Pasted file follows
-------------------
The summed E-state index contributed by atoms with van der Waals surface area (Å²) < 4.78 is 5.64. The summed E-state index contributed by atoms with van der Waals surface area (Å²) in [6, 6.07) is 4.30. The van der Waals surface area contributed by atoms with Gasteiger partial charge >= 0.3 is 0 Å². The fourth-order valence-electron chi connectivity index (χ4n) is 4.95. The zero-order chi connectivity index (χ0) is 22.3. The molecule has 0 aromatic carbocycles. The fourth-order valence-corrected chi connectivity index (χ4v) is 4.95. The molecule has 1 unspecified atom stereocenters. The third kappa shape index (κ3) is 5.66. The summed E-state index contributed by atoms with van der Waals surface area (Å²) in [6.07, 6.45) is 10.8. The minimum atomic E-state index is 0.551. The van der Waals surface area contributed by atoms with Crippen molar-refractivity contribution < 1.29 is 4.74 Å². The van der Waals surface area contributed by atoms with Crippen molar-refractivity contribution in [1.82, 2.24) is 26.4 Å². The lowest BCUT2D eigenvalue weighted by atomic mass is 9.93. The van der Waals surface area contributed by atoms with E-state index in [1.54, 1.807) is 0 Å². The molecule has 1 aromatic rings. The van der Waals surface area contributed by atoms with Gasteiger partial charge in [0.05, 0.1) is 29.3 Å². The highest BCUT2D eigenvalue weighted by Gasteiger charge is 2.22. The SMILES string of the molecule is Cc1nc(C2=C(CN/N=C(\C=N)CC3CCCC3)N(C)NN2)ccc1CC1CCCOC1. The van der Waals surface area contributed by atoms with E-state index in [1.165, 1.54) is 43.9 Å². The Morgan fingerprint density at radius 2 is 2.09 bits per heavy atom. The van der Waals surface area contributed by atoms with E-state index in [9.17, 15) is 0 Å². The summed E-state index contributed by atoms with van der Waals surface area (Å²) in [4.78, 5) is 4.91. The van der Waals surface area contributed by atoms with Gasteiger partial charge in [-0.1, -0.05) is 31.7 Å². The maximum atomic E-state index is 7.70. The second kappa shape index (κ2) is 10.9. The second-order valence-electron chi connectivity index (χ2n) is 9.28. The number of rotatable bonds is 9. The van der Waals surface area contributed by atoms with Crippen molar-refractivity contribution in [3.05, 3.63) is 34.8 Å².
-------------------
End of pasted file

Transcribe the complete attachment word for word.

The summed E-state index contributed by atoms with van der Waals surface area (Å²) < 4.78 is 5.64. The summed E-state index contributed by atoms with van der Waals surface area (Å²) in [6, 6.07) is 4.30. The van der Waals surface area contributed by atoms with Gasteiger partial charge >= 0.3 is 0 Å². The fourth-order valence-electron chi connectivity index (χ4n) is 4.95. The zero-order chi connectivity index (χ0) is 22.3. The molecule has 0 aromatic carbocycles. The fourth-order valence-corrected chi connectivity index (χ4v) is 4.95. The molecule has 1 unspecified atom stereocenters. The third kappa shape index (κ3) is 5.66. The summed E-state index contributed by atoms with van der Waals surface area (Å²) in [6.07, 6.45) is 10.8. The minimum atomic E-state index is 0.551. The van der Waals surface area contributed by atoms with Crippen molar-refractivity contribution < 1.29 is 4.74 Å². The van der Waals surface area contributed by atoms with Crippen molar-refractivity contribution in [1.82, 2.24) is 26.4 Å². The lowest BCUT2D eigenvalue weighted by atomic mass is 9.93. The van der Waals surface area contributed by atoms with E-state index in [1.54, 1.807) is 0 Å². The molecule has 1 aromatic rings. The van der Waals surface area contributed by atoms with Gasteiger partial charge in [0.05, 0.1) is 29.3 Å². The highest BCUT2D eigenvalue weighted by Gasteiger charge is 2.22. The SMILES string of the molecule is Cc1nc(C2=C(CN/N=C(\C=N)CC3CCCC3)N(C)NN2)ccc1CC1CCCOC1. The van der Waals surface area contributed by atoms with E-state index in [1.165, 1.54) is 43.9 Å². The Morgan fingerprint density at radius 2 is 2.09 bits per heavy atom. The van der Waals surface area contributed by atoms with E-state index in [9.17, 15) is 0 Å². The summed E-state index contributed by atoms with van der Waals surface area (Å²) in [4.78, 5) is 4.91. The van der Waals surface area contributed by atoms with Gasteiger partial charge in [-0.1, -0.05) is 31.7 Å². The maximum atomic E-state index is 7.70. The second kappa shape index (κ2) is 10.9. The second-order valence-electron chi connectivity index (χ2n) is 9.28. The number of rotatable bonds is 9. The van der Waals surface area contributed by atoms with Crippen molar-refractivity contribution in [3.05, 3.63) is 34.8 Å².